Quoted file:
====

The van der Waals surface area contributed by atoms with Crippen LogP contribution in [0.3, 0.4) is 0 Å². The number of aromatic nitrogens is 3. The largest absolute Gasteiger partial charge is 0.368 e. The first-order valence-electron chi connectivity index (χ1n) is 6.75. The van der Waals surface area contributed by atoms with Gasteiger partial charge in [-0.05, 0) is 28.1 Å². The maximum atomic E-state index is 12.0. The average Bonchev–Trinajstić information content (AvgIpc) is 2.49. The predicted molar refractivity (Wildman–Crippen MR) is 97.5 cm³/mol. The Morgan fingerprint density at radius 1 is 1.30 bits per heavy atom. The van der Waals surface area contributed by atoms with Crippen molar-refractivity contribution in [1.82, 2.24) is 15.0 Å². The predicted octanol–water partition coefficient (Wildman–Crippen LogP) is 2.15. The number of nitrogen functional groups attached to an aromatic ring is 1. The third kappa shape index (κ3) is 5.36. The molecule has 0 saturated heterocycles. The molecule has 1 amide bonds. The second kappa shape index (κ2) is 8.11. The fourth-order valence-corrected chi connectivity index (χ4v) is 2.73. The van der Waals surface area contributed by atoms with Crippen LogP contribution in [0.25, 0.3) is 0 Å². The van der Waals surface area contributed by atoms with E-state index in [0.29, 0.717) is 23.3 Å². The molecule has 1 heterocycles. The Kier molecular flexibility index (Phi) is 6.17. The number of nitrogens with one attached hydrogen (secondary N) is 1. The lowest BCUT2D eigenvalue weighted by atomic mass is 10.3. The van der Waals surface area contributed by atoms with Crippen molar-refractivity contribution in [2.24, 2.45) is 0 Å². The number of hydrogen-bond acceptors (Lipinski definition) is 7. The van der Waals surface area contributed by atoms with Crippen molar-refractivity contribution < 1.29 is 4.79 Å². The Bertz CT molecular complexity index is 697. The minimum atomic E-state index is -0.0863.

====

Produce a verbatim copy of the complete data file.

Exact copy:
The van der Waals surface area contributed by atoms with Crippen LogP contribution in [0.3, 0.4) is 0 Å². The number of aromatic nitrogens is 3. The largest absolute Gasteiger partial charge is 0.368 e. The first-order valence-electron chi connectivity index (χ1n) is 6.75. The van der Waals surface area contributed by atoms with Gasteiger partial charge in [-0.05, 0) is 28.1 Å². The maximum atomic E-state index is 12.0. The average Bonchev–Trinajstić information content (AvgIpc) is 2.49. The predicted molar refractivity (Wildman–Crippen MR) is 97.5 cm³/mol. The Morgan fingerprint density at radius 1 is 1.30 bits per heavy atom. The van der Waals surface area contributed by atoms with Crippen molar-refractivity contribution in [1.82, 2.24) is 15.0 Å². The predicted octanol–water partition coefficient (Wildman–Crippen LogP) is 2.15. The number of nitrogen functional groups attached to an aromatic ring is 1. The third kappa shape index (κ3) is 5.36. The molecule has 0 saturated heterocycles. The molecule has 1 amide bonds. The second kappa shape index (κ2) is 8.11. The fourth-order valence-corrected chi connectivity index (χ4v) is 2.73. The van der Waals surface area contributed by atoms with Crippen LogP contribution in [0.25, 0.3) is 0 Å². The van der Waals surface area contributed by atoms with E-state index in [0.29, 0.717) is 23.3 Å². The molecule has 1 heterocycles. The Kier molecular flexibility index (Phi) is 6.17. The number of nitrogens with one attached hydrogen (secondary N) is 1. The lowest BCUT2D eigenvalue weighted by atomic mass is 10.3. The van der Waals surface area contributed by atoms with Crippen molar-refractivity contribution in [2.24, 2.45) is 0 Å². The number of hydrogen-bond acceptors (Lipinski definition) is 7. The van der Waals surface area contributed by atoms with Crippen molar-refractivity contribution < 1.29 is 4.79 Å². The Bertz CT molecular complexity index is 697. The minimum atomic E-state index is -0.0863.